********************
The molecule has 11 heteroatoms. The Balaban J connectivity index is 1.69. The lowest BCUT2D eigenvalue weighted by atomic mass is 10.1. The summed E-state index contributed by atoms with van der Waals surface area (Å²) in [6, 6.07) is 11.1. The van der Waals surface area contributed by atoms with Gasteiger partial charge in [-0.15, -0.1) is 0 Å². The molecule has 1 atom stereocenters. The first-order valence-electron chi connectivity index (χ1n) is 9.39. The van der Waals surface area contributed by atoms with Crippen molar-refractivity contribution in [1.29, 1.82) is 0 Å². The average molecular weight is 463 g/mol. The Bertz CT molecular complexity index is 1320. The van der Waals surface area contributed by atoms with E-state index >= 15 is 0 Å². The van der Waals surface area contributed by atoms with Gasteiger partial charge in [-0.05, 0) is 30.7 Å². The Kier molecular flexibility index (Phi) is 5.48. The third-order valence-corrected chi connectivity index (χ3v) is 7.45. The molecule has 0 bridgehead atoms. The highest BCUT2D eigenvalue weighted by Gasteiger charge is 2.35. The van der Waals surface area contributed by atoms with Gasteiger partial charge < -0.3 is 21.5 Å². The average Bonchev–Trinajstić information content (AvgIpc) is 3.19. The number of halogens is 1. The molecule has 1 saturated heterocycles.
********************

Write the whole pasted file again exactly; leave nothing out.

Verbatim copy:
The molecule has 11 heteroatoms. The Balaban J connectivity index is 1.69. The lowest BCUT2D eigenvalue weighted by atomic mass is 10.1. The summed E-state index contributed by atoms with van der Waals surface area (Å²) in [6, 6.07) is 11.1. The van der Waals surface area contributed by atoms with Gasteiger partial charge in [-0.15, -0.1) is 0 Å². The molecule has 1 atom stereocenters. The first-order valence-electron chi connectivity index (χ1n) is 9.39. The van der Waals surface area contributed by atoms with Crippen molar-refractivity contribution in [1.29, 1.82) is 0 Å². The average molecular weight is 463 g/mol. The Bertz CT molecular complexity index is 1320. The van der Waals surface area contributed by atoms with E-state index >= 15 is 0 Å². The van der Waals surface area contributed by atoms with Gasteiger partial charge in [-0.05, 0) is 30.7 Å². The Kier molecular flexibility index (Phi) is 5.48. The third-order valence-corrected chi connectivity index (χ3v) is 7.45. The molecule has 0 bridgehead atoms. The highest BCUT2D eigenvalue weighted by Gasteiger charge is 2.35. The van der Waals surface area contributed by atoms with Gasteiger partial charge < -0.3 is 21.5 Å². The average Bonchev–Trinajstić information content (AvgIpc) is 3.19. The number of halogens is 1. The molecule has 1 saturated heterocycles.